So it is not at all about our scripts, but about the fact that overlays are badly maintained and cannot be relied on. If we do now just add a GUI to enable them easily, people will start reporting issues if they do not work, even that it is outside of our responsibility, scope and abilities to deal with those issues. So based on this it seems not wrong to me to keep this somewhat a hidden and hence unsupported (users own responsibility) feature.

So based on this, I thought a little more and we talked a bid about it in our weekly meeting yesterday. Since there is no way we can maintain a per-SBC menu with overlays known to work, as we do not own all SBCs and even then had no capacities to test them with every kernel upgrade (as Armbian doesn’t have either), a generic menu to just list all overlays with the right prefix is the only way (just like Armbian does with their armbian-config tool). But we must make it clear that there is zero guarantee that they work and that they can break the board/booting, so it is each users full own responsibility and one must have a plan how to access the /boot/dietpiEnv.txt to manually remove the overlay in case the board does not work.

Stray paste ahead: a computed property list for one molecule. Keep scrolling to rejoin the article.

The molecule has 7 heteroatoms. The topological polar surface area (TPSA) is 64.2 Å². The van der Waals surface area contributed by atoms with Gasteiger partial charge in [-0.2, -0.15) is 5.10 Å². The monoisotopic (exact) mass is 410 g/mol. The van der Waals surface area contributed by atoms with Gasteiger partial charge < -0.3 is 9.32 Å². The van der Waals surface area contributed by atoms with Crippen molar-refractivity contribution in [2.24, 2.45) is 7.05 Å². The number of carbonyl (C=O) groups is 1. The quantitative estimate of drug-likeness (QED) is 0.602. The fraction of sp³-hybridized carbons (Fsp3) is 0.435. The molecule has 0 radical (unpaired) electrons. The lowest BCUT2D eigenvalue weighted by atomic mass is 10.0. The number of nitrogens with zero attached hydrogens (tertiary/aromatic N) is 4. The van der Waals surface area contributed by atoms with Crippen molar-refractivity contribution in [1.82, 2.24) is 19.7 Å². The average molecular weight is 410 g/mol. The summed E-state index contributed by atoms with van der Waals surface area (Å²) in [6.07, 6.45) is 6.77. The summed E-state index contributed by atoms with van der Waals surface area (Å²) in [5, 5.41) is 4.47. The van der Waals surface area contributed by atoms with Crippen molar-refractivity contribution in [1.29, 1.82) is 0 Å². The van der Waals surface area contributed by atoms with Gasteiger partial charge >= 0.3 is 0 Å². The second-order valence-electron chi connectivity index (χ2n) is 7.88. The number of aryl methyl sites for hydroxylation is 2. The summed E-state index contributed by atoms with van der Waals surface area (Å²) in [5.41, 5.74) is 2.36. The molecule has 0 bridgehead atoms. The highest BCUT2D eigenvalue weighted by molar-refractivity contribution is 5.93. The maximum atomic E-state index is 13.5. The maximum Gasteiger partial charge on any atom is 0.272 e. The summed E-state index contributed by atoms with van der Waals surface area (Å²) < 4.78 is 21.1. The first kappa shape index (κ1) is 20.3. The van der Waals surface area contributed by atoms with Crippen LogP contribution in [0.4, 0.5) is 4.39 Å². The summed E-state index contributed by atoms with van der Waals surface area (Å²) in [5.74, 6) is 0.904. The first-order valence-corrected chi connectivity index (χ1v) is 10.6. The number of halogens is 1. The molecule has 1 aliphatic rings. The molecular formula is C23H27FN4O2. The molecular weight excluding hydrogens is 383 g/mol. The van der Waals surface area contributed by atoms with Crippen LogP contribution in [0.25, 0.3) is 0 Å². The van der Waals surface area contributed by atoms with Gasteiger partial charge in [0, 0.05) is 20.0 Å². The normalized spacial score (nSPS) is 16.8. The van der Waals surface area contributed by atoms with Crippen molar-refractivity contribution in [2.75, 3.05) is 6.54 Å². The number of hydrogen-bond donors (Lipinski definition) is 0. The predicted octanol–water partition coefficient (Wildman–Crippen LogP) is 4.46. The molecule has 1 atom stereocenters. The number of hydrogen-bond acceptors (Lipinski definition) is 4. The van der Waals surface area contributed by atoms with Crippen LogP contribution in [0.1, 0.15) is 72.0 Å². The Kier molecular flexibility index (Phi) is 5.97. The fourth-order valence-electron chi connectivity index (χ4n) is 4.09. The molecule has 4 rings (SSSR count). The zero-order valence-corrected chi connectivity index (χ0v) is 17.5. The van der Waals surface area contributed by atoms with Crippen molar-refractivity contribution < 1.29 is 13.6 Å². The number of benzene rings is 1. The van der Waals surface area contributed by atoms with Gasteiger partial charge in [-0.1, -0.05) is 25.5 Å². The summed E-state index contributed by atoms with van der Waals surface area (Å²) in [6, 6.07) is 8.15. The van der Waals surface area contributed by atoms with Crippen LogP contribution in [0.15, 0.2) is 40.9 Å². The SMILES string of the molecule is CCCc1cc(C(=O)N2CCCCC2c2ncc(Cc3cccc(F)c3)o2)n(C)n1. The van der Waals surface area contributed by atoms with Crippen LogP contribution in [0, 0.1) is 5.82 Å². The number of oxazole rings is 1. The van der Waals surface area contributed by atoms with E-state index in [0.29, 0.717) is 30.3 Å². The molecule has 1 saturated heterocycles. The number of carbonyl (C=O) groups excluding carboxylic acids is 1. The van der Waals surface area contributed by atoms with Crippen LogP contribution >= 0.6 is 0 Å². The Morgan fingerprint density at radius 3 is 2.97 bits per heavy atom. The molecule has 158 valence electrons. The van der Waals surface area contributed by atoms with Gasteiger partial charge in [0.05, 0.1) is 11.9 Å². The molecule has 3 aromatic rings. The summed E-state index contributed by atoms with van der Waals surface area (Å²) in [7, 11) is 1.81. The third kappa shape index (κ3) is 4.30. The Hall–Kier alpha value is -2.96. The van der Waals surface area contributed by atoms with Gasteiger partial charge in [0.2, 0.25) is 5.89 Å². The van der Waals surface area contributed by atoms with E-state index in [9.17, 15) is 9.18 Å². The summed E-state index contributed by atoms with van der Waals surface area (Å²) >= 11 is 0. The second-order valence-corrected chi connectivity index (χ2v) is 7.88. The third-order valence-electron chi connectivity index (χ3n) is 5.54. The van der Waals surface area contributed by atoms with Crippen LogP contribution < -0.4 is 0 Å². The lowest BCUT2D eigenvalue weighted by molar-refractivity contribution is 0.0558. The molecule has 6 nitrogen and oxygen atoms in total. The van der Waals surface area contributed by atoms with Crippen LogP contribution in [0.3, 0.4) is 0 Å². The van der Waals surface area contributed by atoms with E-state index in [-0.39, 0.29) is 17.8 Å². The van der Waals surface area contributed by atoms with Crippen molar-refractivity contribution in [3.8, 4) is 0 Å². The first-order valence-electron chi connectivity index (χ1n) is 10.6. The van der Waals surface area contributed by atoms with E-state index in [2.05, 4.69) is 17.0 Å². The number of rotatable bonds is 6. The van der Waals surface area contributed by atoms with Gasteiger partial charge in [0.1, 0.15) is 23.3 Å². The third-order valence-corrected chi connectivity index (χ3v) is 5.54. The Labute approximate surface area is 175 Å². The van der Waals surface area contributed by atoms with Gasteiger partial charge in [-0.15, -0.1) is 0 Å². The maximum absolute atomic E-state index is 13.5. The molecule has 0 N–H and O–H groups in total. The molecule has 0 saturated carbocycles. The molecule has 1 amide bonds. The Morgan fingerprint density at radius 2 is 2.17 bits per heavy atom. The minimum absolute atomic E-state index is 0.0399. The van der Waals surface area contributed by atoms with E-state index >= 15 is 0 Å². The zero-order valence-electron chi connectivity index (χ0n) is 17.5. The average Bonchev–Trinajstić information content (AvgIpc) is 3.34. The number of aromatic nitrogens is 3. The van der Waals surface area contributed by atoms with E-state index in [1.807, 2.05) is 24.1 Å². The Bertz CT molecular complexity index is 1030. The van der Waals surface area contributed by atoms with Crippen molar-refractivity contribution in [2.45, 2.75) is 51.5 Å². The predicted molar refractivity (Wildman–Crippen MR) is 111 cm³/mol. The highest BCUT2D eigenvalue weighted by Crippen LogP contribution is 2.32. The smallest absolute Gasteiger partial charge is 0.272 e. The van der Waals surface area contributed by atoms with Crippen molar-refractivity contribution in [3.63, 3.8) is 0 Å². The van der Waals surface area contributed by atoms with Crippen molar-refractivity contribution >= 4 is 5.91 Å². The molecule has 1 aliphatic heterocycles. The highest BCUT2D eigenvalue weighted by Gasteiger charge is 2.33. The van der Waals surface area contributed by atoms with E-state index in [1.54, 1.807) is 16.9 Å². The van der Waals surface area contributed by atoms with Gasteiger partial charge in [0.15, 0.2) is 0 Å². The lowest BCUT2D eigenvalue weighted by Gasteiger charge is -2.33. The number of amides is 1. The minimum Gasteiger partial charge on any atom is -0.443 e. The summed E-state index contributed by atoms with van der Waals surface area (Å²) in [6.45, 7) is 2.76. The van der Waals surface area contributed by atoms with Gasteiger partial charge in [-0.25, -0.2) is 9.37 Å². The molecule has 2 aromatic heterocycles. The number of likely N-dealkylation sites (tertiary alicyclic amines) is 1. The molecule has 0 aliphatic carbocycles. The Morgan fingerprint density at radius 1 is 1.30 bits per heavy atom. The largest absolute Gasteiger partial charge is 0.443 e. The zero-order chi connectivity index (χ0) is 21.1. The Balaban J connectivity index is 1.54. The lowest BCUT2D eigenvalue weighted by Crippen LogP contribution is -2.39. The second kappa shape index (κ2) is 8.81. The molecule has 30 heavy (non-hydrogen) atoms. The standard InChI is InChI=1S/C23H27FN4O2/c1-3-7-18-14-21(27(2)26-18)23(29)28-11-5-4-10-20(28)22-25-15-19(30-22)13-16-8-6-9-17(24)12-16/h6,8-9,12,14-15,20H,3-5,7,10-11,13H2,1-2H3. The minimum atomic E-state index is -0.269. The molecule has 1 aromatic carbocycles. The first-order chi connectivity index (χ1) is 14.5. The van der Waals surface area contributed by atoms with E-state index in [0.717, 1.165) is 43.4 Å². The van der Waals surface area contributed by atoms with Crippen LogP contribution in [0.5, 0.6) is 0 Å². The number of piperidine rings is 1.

How is it better when you have to download and compile overlays first, compared to just adding them to a config file to enable them? Again, it is not at all about the way how overlays are provided, but only about the question whether they are working reliably or not. Of course Radxa (hopefully) does test them on their SBCs with their own kernel when providing them. They also do not need to test them on new Linux upgrades, because they never upgrade their Linux builds for a specific SBC, which is a much larger problem IMO.

I hope I made it clear now that there are no “standard” overlays, but that those are all written by developers or community members in their spare time, so the problem is the source of reliable overlays, not the question how to provide/compile/enable them.